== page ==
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Sex-based differences in left ventricular remodeling in patients with chronic aortic regurgitation: a multi-modality study

A Publisher Correction to this article was published on 28 June 2022

This article has been updated

Abstract

Background

Significant aortic regurgitation (AR) leads to left ventricular (LV) remodeling; however, little data exist regarding sex-based differences in LV remodeling in this setting. We sought to compare LV remodeling and AR severity, assessed by echocardiography and cardiovascular magnetic resonance (CMR), to discern sex-based differences.

Methods

Patients with ≥ moderate chronic AR by echocardiography who underwent CMR within 90 days between December 2005 and October 2015 were included. Nonlinear regression models were built to assess the effect of AR regurgitant fraction (RF) on LV remodeling. A generalized linear model and Bland Altman analyses were constructed to evaluate differences between CMR and echocardiography. Referral for surgical intervention based on symptoms and LV remodeling was evaluated.

Results

Of the 243 patients (48.3 ± 16.6 years, 58 (24%) female), 119 (49%) underwent surgical intervention with a primary indication of severe AR, 97 (82%) men, 22 (18%) women. Significant sex differences in LV remodeling emerged on CMR. Women demonstrated significantly smaller LV end-diastolic volume index (LVEDVI) (96.8 ml/m2 vs 125.6 ml/m2, p < 0.001), LV end-systolic volume index (LVESVI) (41.1 vs 54.5 ml/m2, p < 0.001), blunted LV dilation in the setting of increasing AR severity (LVEDVI p value < 0.001, LVESVI p value 0.011), and LV length indexed (8.32 vs 9.69 cm, p < 0.001). On Bland Altman analysis, a significant interaction with sex and LV diameters was evident, demonstrating a significant increase in the difference between CMR and echocardiography measurements as the LV enlarged in women: LVEDVI (p = 0.006), LVESVI (p < 0.001), such that echocardiographic measurements increasingly underestimated LV diameters in women as the LV enlarged. LV length was higher for males with a linear effect from RF (p < 0.001), with LV length increasing at a higher rate with increasing RF for males compared to females (two-way interaction with sex p = 0.005). Sphericity volume index was higher for men after adjusting for a relative wall thickness (p = 0.033).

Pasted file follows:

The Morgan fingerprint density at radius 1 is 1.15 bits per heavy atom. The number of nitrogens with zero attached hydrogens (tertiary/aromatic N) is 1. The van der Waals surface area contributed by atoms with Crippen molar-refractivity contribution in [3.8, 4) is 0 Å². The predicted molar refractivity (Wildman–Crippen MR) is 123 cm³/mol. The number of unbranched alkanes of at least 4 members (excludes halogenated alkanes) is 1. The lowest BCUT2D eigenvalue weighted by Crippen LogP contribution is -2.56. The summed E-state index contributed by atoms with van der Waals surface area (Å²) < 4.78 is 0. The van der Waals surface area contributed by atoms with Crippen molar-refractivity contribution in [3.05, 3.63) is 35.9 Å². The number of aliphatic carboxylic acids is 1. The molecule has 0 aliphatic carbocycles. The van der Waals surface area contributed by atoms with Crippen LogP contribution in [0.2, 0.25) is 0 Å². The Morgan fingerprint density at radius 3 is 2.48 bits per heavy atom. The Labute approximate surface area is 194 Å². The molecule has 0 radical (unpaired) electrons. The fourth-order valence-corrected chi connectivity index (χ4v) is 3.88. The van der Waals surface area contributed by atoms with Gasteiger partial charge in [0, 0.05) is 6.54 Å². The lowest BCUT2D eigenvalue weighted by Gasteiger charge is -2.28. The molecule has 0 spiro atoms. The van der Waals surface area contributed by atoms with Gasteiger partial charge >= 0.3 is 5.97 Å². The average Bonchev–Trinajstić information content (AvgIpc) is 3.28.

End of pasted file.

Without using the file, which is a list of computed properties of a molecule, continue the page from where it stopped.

Conclusions

CMR assessment of chronic AR revealed significant sex differences in LV remodeling and significant echocardiographic underestimation of LV dilation, particularly in women. Defining optimal sex-based CMR thresholds for surgical referral should be further developed.

Trial registration: NA.

Introduction

Chronic aortic regurgitation (AR) results in left ventricular (LV) remodeling; however, the extent of LV remodeling in patients with hemodynamically significant AR is not uniform and it is unknown as to how variation in LV remodeling may contribute to the development of symptoms [1, 2]. Current guideline recommendations for aortic valve surgery in the setting of chronic severe AR include: symptoms, and echocardiographic thresholds for LV dilation and reduced LV ejection fraction (LVEF) [3, 4]. However, discerning severity of AR can be difficult by echocardiography alone, particularly as echocardiographic classification is associated with significant inter-observer variability [5].